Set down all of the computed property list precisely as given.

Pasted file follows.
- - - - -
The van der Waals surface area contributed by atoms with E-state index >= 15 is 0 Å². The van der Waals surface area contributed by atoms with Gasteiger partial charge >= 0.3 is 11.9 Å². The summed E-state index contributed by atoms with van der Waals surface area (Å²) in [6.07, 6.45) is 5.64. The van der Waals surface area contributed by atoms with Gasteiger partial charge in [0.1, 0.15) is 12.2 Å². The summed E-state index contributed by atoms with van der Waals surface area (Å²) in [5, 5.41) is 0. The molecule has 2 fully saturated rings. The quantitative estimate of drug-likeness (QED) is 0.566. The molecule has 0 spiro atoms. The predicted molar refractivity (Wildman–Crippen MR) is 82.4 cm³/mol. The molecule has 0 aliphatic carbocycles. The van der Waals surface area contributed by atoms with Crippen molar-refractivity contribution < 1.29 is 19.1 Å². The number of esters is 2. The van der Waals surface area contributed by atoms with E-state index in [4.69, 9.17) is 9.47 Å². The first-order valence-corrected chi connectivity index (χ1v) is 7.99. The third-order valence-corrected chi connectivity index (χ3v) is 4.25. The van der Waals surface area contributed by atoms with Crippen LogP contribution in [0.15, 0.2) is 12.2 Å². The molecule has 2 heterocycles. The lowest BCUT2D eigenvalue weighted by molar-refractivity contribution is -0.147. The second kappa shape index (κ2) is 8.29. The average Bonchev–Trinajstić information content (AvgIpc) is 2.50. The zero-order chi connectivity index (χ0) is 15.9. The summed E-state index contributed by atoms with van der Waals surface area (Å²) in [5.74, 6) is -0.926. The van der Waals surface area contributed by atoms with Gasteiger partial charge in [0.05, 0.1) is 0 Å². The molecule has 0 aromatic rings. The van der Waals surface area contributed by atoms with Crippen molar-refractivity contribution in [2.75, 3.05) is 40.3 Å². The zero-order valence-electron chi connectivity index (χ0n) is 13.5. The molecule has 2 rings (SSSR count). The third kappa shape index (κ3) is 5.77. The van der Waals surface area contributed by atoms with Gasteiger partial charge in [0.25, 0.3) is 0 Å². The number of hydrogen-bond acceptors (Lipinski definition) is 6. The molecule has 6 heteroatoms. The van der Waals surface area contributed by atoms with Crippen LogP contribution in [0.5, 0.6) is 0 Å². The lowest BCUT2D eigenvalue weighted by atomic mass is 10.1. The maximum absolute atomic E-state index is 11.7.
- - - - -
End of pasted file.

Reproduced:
The van der Waals surface area contributed by atoms with E-state index >= 15 is 0 Å². The van der Waals surface area contributed by atoms with Gasteiger partial charge >= 0.3 is 11.9 Å². The summed E-state index contributed by atoms with van der Waals surface area (Å²) in [6.07, 6.45) is 5.64. The van der Waals surface area contributed by atoms with Gasteiger partial charge in [0.1, 0.15) is 12.2 Å². The summed E-state index contributed by atoms with van der Waals surface area (Å²) in [5, 5.41) is 0. The molecule has 2 fully saturated rings. The quantitative estimate of drug-likeness (QED) is 0.566. The molecule has 0 spiro atoms. The predicted molar refractivity (Wildman–Crippen MR) is 82.4 cm³/mol. The molecule has 0 aliphatic carbocycles. The van der Waals surface area contributed by atoms with Crippen molar-refractivity contribution < 1.29 is 19.1 Å². The number of esters is 2. The van der Waals surface area contributed by atoms with E-state index in [4.69, 9.17) is 9.47 Å². The first-order valence-corrected chi connectivity index (χ1v) is 7.99. The third-order valence-corrected chi connectivity index (χ3v) is 4.25. The van der Waals surface area contributed by atoms with Crippen LogP contribution in [0.15, 0.2) is 12.2 Å². The molecule has 2 heterocycles. The lowest BCUT2D eigenvalue weighted by molar-refractivity contribution is -0.147. The second kappa shape index (κ2) is 8.29. The average Bonchev–Trinajstić information content (AvgIpc) is 2.50. The zero-order chi connectivity index (χ0) is 15.9. The summed E-state index contributed by atoms with van der Waals surface area (Å²) in [5.74, 6) is -0.926. The van der Waals surface area contributed by atoms with Gasteiger partial charge in [0.05, 0.1) is 0 Å². The molecule has 0 aromatic rings. The van der Waals surface area contributed by atoms with Crippen molar-refractivity contribution in [2.75, 3.05) is 40.3 Å². The zero-order valence-electron chi connectivity index (χ0n) is 13.5. The molecule has 2 rings (SSSR count). The third kappa shape index (κ3) is 5.77. The van der Waals surface area contributed by atoms with Gasteiger partial charge in [0.25, 0.3) is 0 Å². The number of hydrogen-bond acceptors (Lipinski definition) is 6. The molecule has 6 heteroatoms. The van der Waals surface area contributed by atoms with Crippen LogP contribution in [0.5, 0.6) is 0 Å². The lowest BCUT2D eigenvalue weighted by atomic mass is 10.1. The maximum absolute atomic E-state index is 11.7.